This is ApacheBench, Version 2.3 <$Revision: 655654 $>
Copyright 1996 Adam Twiss, Zeus Technology Ltd, http://www.zeustech.net/
Licensed to The Apache Software Foundation, http://www.apache.org/

Benchmarking 192.168.1.2 (be patient)
Completed 5000 requests
Completed 10000 requests
Completed 15000 requests
Completed 20000 requests
Completed 25000 requests
Completed 30000 requests
Completed 35000 requests
Completed 40000 requests
Completed 45000 requests
Completed 50000 requests
Finished 50000 requests


Server Software:        Mono.WebServer.XSP/2.7.0.0
Server Hostname:        192.168.1.2
Server Port:            8080

Document Path:          /hi.aspx
Document Length:        699 bytes

Concurrency Level:      20
Time taken for tests:   28.736 seconds
Complete requests:      50000
Failed requests:        0
Write errors:           0
Keep-Alive requests:    49520
Total transferred:      51478420 bytes
HTML transferred:       34950000 bytes
Requests per second:    1739.99 [#/sec] (mean)
Time per request:       11.494 [ms] (mean)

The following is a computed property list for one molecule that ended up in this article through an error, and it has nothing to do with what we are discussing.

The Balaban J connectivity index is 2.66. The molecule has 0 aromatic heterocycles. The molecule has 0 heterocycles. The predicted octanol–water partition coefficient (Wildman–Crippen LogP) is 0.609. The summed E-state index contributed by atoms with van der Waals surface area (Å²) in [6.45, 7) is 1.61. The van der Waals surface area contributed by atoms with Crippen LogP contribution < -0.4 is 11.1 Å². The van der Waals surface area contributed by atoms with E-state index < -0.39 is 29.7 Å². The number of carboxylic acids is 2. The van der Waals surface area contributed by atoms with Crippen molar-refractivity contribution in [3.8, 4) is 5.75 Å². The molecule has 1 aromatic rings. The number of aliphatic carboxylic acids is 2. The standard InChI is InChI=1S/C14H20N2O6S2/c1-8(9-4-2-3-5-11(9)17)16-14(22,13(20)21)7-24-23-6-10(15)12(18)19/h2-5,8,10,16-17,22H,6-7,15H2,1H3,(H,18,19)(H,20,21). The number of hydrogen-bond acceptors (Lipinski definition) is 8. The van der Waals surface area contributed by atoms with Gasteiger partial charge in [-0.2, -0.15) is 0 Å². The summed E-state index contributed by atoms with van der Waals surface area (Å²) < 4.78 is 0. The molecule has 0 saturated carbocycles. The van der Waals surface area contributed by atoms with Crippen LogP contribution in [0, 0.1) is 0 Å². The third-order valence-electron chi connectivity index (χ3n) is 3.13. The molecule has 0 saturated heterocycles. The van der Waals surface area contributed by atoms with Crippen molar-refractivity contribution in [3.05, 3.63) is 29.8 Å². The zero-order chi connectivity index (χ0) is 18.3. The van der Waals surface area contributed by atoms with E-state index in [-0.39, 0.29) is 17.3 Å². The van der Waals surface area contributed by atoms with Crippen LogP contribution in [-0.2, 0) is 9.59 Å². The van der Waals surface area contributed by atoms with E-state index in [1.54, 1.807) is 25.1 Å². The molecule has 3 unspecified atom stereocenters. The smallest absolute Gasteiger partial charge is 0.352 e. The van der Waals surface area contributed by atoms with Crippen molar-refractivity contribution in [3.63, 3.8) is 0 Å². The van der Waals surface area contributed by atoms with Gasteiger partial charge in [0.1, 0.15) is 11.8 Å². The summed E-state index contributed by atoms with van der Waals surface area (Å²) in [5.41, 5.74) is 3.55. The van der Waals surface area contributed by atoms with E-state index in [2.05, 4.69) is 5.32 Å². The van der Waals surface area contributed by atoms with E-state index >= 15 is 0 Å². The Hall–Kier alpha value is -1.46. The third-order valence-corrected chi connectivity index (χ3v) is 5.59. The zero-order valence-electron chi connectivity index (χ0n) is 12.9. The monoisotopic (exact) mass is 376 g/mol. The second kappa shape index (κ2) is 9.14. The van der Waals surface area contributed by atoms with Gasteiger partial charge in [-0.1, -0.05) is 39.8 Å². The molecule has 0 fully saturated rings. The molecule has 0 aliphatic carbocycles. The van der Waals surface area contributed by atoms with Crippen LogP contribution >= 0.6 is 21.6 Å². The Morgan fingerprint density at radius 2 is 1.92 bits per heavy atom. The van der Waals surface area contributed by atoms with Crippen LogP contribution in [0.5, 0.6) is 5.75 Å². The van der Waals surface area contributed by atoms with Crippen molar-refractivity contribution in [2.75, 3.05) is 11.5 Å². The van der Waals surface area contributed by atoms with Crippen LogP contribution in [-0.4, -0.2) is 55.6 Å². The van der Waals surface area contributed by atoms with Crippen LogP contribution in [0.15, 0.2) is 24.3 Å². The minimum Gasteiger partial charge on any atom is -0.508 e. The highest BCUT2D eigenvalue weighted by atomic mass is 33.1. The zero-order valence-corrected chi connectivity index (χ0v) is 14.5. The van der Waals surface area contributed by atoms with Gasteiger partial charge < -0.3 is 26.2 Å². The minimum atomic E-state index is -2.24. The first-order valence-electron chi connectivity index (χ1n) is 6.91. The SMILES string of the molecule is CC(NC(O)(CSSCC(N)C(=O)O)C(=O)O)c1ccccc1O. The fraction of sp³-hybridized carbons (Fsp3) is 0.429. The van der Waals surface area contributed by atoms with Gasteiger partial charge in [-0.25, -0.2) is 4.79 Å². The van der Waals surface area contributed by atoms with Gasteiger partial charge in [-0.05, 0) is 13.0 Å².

Time per request:       0.575 [ms] (mean, across all concurrent requests)
Transfer rate:          1749.45 [Kbytes/sec] received

Connection Times (ms)
              min  mean[+/-sd] median   max
Connect:        0    0   1.0      0      29
Processing:     4   11  27.6     10    1383
Waiting:        4   11  27.6     10    1383
Total:          4   11  27.8     10    1387

Percentage of the requests served within a certain time (ms)
  50%     10
  66%     11
  75%     12
  80%     12
  90%     14
  95%     15
  98%     18
  99%     23
 100%   1387 (longest request)
# ab2 -n 50000 -c 20 -k http://192.168.1.2:8080/hi.aspx
This is ApacheBench, Version 2.3 <$Revision: 655654 $>
Copyright 1996 Adam Twiss, Zeus Technology Ltd, http://www.zeustech.net/
Licensed to The Apache Software Foundation, http://www.apache.org/